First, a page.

Canada’s red-hot housing markets could cool down in the second half of next year, according to a prominent Bay Street economist, as many buyers rush to buy now before the Bank of Canada starts hiking its benchmark interest rate.

“There is no question about it that we are borrowing activity from the future,” said CIBC Deputy Chief Economist Benjamin Tal in an interview Monday, while pointing to a similar housing phenomenon in 2017 and 2018 when Canada’s central bank embarked on a hiking campaign.

“People basically say, ‘Okay, interest rates are rising. I want to get into the market now before it's too late,’ so you actually see an acceleration in activity before rates go up too much. And that's exactly what you're starting to see now,” he said.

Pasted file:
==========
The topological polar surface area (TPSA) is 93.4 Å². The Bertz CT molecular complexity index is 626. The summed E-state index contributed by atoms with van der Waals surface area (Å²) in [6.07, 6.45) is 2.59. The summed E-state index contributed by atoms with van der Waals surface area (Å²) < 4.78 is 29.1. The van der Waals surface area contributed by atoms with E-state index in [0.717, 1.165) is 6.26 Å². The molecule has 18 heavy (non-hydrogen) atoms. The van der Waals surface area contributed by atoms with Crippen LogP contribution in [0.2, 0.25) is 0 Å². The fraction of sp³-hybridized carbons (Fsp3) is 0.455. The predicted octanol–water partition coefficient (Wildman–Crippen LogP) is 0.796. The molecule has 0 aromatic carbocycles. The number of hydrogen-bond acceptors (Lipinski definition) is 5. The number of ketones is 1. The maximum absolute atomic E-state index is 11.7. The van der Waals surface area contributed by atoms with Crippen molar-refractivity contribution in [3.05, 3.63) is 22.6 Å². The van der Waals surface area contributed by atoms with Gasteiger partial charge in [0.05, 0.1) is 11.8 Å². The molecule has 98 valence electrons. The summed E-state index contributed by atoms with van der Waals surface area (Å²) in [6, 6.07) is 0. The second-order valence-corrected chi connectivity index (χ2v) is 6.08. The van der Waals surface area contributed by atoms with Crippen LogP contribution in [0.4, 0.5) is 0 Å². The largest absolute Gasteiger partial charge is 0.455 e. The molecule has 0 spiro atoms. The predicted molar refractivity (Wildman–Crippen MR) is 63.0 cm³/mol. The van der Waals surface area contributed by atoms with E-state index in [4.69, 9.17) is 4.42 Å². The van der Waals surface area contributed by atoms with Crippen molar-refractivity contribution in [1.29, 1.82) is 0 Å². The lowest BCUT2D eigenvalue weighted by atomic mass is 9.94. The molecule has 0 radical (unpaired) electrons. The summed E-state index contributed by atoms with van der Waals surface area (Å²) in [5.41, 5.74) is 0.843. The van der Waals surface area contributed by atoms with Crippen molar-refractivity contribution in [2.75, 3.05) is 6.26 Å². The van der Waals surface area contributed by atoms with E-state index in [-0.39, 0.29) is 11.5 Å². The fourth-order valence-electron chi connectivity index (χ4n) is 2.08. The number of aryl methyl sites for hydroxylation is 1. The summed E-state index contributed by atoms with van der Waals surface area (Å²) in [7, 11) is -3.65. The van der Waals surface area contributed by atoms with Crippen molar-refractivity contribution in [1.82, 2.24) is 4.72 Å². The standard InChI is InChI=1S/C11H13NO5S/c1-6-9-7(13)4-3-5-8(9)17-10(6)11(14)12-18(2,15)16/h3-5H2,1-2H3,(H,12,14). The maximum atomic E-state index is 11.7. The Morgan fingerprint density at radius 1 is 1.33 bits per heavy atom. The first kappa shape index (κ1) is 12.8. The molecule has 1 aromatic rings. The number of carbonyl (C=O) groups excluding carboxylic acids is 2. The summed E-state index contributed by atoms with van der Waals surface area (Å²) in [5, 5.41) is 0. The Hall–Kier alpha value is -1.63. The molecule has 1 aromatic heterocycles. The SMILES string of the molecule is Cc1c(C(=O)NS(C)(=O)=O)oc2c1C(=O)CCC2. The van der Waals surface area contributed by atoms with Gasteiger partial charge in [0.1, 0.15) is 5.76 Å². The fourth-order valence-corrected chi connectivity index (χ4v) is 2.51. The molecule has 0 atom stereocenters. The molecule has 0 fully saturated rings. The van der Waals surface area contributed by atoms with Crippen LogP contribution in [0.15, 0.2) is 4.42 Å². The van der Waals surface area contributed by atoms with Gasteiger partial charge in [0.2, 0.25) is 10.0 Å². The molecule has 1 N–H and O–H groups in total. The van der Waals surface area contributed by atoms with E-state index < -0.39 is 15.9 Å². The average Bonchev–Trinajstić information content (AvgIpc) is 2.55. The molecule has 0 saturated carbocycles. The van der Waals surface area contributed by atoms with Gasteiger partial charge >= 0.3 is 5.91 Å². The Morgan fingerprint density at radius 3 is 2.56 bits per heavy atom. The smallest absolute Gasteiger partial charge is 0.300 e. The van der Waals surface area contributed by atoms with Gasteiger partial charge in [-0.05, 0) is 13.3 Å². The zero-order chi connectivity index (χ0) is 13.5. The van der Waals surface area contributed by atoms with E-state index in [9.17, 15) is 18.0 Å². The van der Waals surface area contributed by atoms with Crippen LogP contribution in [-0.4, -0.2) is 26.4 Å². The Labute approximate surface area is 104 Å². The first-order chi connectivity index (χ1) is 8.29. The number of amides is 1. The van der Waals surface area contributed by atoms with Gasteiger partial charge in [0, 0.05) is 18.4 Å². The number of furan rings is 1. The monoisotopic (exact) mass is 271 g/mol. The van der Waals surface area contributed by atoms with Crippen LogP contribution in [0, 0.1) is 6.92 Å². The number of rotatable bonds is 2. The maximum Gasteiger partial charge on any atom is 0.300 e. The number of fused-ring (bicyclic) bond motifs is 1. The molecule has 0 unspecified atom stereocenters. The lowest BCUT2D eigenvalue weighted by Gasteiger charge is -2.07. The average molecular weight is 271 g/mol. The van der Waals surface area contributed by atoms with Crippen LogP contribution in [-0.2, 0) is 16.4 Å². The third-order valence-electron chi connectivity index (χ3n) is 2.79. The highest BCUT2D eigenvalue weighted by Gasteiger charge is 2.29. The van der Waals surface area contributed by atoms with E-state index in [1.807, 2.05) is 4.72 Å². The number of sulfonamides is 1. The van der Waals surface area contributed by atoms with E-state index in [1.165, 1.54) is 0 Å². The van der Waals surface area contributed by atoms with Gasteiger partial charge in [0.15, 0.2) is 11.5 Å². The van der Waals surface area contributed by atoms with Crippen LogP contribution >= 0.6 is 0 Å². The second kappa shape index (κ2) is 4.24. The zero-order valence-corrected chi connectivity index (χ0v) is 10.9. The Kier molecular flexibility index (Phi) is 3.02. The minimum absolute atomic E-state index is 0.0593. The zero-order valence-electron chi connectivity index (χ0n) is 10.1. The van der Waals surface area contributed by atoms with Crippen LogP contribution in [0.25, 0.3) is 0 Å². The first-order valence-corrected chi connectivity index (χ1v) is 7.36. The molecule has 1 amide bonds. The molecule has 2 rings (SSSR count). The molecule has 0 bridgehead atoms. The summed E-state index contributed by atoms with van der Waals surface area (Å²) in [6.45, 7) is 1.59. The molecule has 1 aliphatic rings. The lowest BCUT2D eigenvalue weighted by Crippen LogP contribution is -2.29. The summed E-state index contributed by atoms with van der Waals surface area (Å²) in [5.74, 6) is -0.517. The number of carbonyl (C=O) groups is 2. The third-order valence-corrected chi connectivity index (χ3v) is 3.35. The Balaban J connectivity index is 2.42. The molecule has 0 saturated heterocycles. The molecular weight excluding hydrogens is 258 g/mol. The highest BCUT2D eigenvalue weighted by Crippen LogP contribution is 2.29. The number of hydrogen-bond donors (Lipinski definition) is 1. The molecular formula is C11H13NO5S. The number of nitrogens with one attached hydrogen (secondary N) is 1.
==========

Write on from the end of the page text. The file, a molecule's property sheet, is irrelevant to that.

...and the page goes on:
While Tal said he expects a slowdown in the second half of 2022, it “will not be a crash” as immigration levels ramp up to pre-pandemic levels, providing support for housing demand.

The Bank of Canada has put Canadians on notice that it could start hiking rates as soon as April and markets are betting the overnight policy rate could hit two per cent over the next two years, from 0.25 per cent currently.

Tal has warned in the past that homebuyers who rush to lock in ultra-low mortgage rates now might feel the pressure in several years once their mortgage term ends and they’ll be forced to refinance at a much higher rate.

As rates rise, he also said he will be keeping an eye on the alternative lending market for any red flags as more buyers turn to non-traditional lenders. Tal said he’s “happy” if alternative lenders’ share of the mortgage market is sub-10 per cent, although the main risk lies with smaller non-bank lenders rather than their larger peers.